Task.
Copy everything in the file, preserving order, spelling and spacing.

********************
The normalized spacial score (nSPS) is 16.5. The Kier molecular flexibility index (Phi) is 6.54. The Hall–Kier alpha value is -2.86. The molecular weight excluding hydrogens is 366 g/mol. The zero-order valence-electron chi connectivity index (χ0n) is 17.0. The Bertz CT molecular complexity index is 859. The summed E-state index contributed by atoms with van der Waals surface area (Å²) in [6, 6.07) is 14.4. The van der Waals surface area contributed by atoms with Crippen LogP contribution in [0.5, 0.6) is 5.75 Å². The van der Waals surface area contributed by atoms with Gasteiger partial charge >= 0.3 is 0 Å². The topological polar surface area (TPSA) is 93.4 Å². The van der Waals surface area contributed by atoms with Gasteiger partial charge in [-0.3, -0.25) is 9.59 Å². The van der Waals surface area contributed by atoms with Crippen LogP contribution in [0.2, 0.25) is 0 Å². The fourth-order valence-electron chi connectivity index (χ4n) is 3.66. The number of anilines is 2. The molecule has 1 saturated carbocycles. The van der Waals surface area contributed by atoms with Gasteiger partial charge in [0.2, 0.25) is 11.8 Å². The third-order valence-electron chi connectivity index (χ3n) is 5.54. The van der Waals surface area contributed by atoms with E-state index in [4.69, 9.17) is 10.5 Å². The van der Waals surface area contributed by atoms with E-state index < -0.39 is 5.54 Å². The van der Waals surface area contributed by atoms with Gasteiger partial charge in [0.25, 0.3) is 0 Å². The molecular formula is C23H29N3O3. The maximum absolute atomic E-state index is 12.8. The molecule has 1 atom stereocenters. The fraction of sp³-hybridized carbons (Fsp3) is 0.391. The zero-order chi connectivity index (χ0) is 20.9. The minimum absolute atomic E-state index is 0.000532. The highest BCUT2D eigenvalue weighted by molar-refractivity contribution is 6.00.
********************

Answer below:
The normalized spacial score (nSPS) is 16.5. The Kier molecular flexibility index (Phi) is 6.54. The Hall–Kier alpha value is -2.86. The molecular weight excluding hydrogens is 366 g/mol. The zero-order valence-electron chi connectivity index (χ0n) is 17.0. The Bertz CT molecular complexity index is 859. The summed E-state index contributed by atoms with van der Waals surface area (Å²) in [6, 6.07) is 14.4. The van der Waals surface area contributed by atoms with Crippen LogP contribution in [0.5, 0.6) is 5.75 Å². The van der Waals surface area contributed by atoms with Gasteiger partial charge >= 0.3 is 0 Å². The topological polar surface area (TPSA) is 93.4 Å². The van der Waals surface area contributed by atoms with Gasteiger partial charge in [-0.3, -0.25) is 9.59 Å². The van der Waals surface area contributed by atoms with Crippen LogP contribution in [0.2, 0.25) is 0 Å². The fourth-order valence-electron chi connectivity index (χ4n) is 3.66. The number of anilines is 2. The molecule has 1 saturated carbocycles. The van der Waals surface area contributed by atoms with Gasteiger partial charge in [0.2, 0.25) is 11.8 Å². The third-order valence-electron chi connectivity index (χ3n) is 5.54. The van der Waals surface area contributed by atoms with E-state index in [4.69, 9.17) is 10.5 Å². The van der Waals surface area contributed by atoms with E-state index < -0.39 is 5.54 Å². The van der Waals surface area contributed by atoms with Gasteiger partial charge in [0.25, 0.3) is 0 Å². The molecular formula is C23H29N3O3. The maximum absolute atomic E-state index is 12.8. The molecule has 1 atom stereocenters. The fraction of sp³-hybridized carbons (Fsp3) is 0.391. The zero-order chi connectivity index (χ0) is 20.9. The minimum absolute atomic E-state index is 0.000532. The highest BCUT2D eigenvalue weighted by molar-refractivity contribution is 6.00.